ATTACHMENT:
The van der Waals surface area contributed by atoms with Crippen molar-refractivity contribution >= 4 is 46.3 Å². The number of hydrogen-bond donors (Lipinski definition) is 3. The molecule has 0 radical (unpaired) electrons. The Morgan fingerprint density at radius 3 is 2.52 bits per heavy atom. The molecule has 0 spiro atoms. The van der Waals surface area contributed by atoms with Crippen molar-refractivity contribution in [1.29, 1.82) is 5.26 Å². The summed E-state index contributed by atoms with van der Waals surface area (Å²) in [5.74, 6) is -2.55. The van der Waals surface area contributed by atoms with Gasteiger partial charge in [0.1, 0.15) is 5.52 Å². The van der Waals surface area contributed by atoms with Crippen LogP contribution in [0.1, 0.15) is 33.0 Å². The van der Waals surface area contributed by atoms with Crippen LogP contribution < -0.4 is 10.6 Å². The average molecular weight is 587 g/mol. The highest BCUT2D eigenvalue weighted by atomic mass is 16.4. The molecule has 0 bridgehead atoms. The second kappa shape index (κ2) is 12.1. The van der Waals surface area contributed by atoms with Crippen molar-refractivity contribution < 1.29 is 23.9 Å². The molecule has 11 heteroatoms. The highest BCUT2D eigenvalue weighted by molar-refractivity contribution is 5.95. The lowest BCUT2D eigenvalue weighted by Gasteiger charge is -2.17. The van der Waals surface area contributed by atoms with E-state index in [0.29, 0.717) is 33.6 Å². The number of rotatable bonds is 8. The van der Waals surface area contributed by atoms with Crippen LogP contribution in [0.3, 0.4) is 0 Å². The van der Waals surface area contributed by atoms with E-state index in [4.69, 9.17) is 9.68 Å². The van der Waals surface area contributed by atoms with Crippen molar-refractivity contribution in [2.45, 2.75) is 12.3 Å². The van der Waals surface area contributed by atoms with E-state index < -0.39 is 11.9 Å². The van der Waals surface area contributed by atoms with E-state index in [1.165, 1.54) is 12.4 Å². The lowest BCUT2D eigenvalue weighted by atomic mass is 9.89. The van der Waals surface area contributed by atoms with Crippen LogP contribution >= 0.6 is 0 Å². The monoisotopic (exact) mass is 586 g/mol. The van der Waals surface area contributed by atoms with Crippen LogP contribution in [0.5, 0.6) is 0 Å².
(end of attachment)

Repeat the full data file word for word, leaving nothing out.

The van der Waals surface area contributed by atoms with Crippen molar-refractivity contribution >= 4 is 46.3 Å². The number of hydrogen-bond donors (Lipinski definition) is 3. The molecule has 0 radical (unpaired) electrons. The Morgan fingerprint density at radius 3 is 2.52 bits per heavy atom. The molecule has 0 spiro atoms. The van der Waals surface area contributed by atoms with Crippen molar-refractivity contribution in [1.29, 1.82) is 5.26 Å². The summed E-state index contributed by atoms with van der Waals surface area (Å²) in [5.74, 6) is -2.55. The van der Waals surface area contributed by atoms with Gasteiger partial charge in [0.1, 0.15) is 5.52 Å². The van der Waals surface area contributed by atoms with Crippen LogP contribution in [0.1, 0.15) is 33.0 Å². The van der Waals surface area contributed by atoms with Crippen LogP contribution < -0.4 is 10.6 Å². The average molecular weight is 587 g/mol. The highest BCUT2D eigenvalue weighted by atomic mass is 16.4. The molecule has 0 bridgehead atoms. The second kappa shape index (κ2) is 12.1. The van der Waals surface area contributed by atoms with Crippen molar-refractivity contribution < 1.29 is 23.9 Å². The molecule has 11 heteroatoms. The highest BCUT2D eigenvalue weighted by molar-refractivity contribution is 5.95. The lowest BCUT2D eigenvalue weighted by Gasteiger charge is -2.17. The van der Waals surface area contributed by atoms with E-state index in [0.29, 0.717) is 33.6 Å². The number of rotatable bonds is 8. The van der Waals surface area contributed by atoms with Crippen LogP contribution in [0.3, 0.4) is 0 Å². The van der Waals surface area contributed by atoms with E-state index in [4.69, 9.17) is 9.68 Å². The van der Waals surface area contributed by atoms with Crippen molar-refractivity contribution in [2.45, 2.75) is 12.3 Å². The van der Waals surface area contributed by atoms with E-state index < -0.39 is 11.9 Å². The van der Waals surface area contributed by atoms with E-state index in [1.165, 1.54) is 12.4 Å². The lowest BCUT2D eigenvalue weighted by atomic mass is 9.89. The van der Waals surface area contributed by atoms with Crippen LogP contribution >= 0.6 is 0 Å². The monoisotopic (exact) mass is 586 g/mol. The van der Waals surface area contributed by atoms with Crippen LogP contribution in [0.5, 0.6) is 0 Å².